My biggest worry if he continues to sublux or dislocate the shoulder, leading to missed time. This could cause further damage to the labrum or a significant dislocation could lead to a brachial plexus injury which is the bundle of nerves that supply the arm for sensation and movement. This is less common, but still possible. A non-throwing shoulder injury isn’t as big of a deal, but if he takes further shots, this could take him out of games even temporarily.

As it’s not his throwing shoulder, the team will unlikely give any further information and we will have to read the tea leaves. 

RG Brian Winters (right knee)

Winters suffered what appears to be a right knee contusion on the same play that Josh Allen got injured on. He was engaging his block before getting shoved down way behind the line of scrimmage, falling directly onto his right knee. He was able to get back up & finish the play, but was laboring to get back towards the action. 

He was later ruled questionable with a right knee injury & did not return. This isn’t something that should linger outside of dealing with pain. He could have played through, but considering that the team has depth & still wants to get reps for all their guys, it was a smart move to avoid having him continue to play. This might show up on the injury report but it doesn’t appear to have lasting concerns.

LB Matt Milano (left pectoral)

Milano injured his left shoulder/pectoral area attempting to tackle RB Josh Jacobs near the line of scrimmage. As he went to wrap him up, Milano’s momentum kept him moving upfield as Jacobs began to run downfield. In the process, his left arm was pulled away by Jacobs running. Milano got up, having his left shoulder/pectoral muscle checked out by the team doctor on the sidelines.

This is the exact mechanism of injury for a pectoral tear, maximal eccentric contraction of the muscle, leading to overload and tearing. However, it does not appear that a full tear is the case. This appears to be more of a strain by how Milano responded and how quickly he fell to the ground, allowing the ground to stop some of his momentum. This could be an injury that he does miss some time for, but isn’t something that I expect to hinder him all season.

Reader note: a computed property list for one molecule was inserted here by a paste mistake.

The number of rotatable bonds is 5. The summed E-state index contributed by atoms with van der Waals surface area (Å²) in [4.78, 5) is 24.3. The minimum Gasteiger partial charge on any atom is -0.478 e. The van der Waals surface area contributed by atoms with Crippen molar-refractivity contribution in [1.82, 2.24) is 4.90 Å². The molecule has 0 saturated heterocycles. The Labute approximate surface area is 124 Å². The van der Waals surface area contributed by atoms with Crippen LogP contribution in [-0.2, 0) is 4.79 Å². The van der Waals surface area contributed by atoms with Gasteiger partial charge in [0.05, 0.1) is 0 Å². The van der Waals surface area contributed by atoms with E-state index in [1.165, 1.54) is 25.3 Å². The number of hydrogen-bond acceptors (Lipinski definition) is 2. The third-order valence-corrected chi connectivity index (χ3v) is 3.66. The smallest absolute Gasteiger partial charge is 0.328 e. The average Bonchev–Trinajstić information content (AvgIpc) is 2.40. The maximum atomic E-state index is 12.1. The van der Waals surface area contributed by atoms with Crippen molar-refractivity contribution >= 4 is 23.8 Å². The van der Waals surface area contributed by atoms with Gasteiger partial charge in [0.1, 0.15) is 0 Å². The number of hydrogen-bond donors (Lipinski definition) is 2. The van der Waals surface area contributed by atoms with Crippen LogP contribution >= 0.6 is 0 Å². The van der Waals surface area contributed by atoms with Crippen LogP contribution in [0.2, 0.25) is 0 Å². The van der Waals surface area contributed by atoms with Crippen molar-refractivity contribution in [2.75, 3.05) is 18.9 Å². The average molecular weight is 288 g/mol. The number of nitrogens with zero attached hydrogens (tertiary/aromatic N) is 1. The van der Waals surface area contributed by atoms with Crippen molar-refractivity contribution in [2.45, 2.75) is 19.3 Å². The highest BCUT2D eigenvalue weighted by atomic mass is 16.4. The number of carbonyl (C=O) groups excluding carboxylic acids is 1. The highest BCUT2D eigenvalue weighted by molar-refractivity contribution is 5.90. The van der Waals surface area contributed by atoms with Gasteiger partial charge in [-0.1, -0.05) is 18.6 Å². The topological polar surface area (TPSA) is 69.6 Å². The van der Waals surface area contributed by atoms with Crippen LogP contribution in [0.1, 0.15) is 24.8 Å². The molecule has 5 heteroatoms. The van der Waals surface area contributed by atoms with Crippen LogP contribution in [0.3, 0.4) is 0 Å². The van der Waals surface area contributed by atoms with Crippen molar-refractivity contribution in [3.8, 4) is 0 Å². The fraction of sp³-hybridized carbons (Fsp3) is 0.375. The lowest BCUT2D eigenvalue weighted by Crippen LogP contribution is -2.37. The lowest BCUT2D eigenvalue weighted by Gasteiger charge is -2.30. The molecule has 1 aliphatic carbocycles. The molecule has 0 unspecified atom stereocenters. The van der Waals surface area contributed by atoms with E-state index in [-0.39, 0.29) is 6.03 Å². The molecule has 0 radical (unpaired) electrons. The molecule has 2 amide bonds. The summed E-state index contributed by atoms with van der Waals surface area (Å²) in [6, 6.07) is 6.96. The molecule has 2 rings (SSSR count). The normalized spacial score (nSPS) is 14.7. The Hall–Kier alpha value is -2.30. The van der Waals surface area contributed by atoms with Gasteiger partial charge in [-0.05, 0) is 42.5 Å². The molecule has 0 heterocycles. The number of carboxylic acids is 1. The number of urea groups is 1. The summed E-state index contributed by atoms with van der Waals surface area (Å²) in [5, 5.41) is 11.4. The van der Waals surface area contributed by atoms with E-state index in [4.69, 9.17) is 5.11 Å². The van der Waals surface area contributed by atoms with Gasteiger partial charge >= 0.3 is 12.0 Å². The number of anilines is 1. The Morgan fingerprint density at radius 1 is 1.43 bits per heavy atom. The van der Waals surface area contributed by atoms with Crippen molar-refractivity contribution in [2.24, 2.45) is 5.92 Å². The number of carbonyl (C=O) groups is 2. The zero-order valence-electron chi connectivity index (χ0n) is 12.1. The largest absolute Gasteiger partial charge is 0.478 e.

He has since been termed as week-to-week, which isn’t promising. Most of the literature I found spoke more of the pectoral tendon rupture, exactly what G Jon Feliciano is recovering from. There are some resources that note that this strain could be a 2-6 week recovery.

Considering they’re not placing him on IR at the moment, this leads me to believe that he’ll be out 2-4 weeks. Not quite enough to be placed on IR but not a quick return. I will say he’ll miss probably 2 games which will put him on track to return for the Jets game. Unfortunately, that second game missed would line up with the Chiefs game which would be vital for him to be available. More information will have to be available in order to change my mind on the timeline.

Already this season we have seen Eagles DT Javon Hargrave miss almost 4 weeks with the injury before returning to play in Week 2. Raiders LB Nick Kwiatkoski missed 2 games with a pectoral injury and returned to play with bracing. So to put him on track to return after 2-3 games should be reasonable. Had he outright ruptured, this wouldn’t even be a discussion. This is highly unfortunate considering he already missed one game with a hamstring strain. This will be another injury he simply has to battle back from. 

S Jaquan Johnson (right lower leg)

Johnson continues to show why he is active every Sunday as a special teams contributor. He successfully recovered the onside kick that the Raiders attempted to try and recover to get one more shot at the end zone. During the recovery, he was kicked hard in the lateral lower leg area during the scramble for the recovery. That kick, along with at least a dozen grown men landing on him would make even the toughest of men hurt.

Like Winters, there will be pain, but outside of that, he should be alright for next week.

Other observations:

G Cody Ford (left shoulder)

Ford was noted wearing a brace on his left shoulder signifying some type of instability. This was first noticed by Erik Turner over at Cover 1.

Looking back at the Miami game, there wasn’t any apparent instance of an AC joint sprain or even a labral tear. You could make the case for some pectoral strain possibilities, but nothing was definitive and I would have expected he would miss some time.

I then also grew concerned for a labral tear. These are highly common in NFL lineman & something that can be played through. Finding that on film would be difficult due to repeated blocking with the arms extended & I’m not certain that he even suffered this during a game. He could have injured the shoulder at practice In between the Rams and Raiders game.

Like all the others, something to monitor. To note, he had surgery on the opposite shoulder last year but details were never made public on whether it was a labrum or rotator cuff. We are once again left to speculate.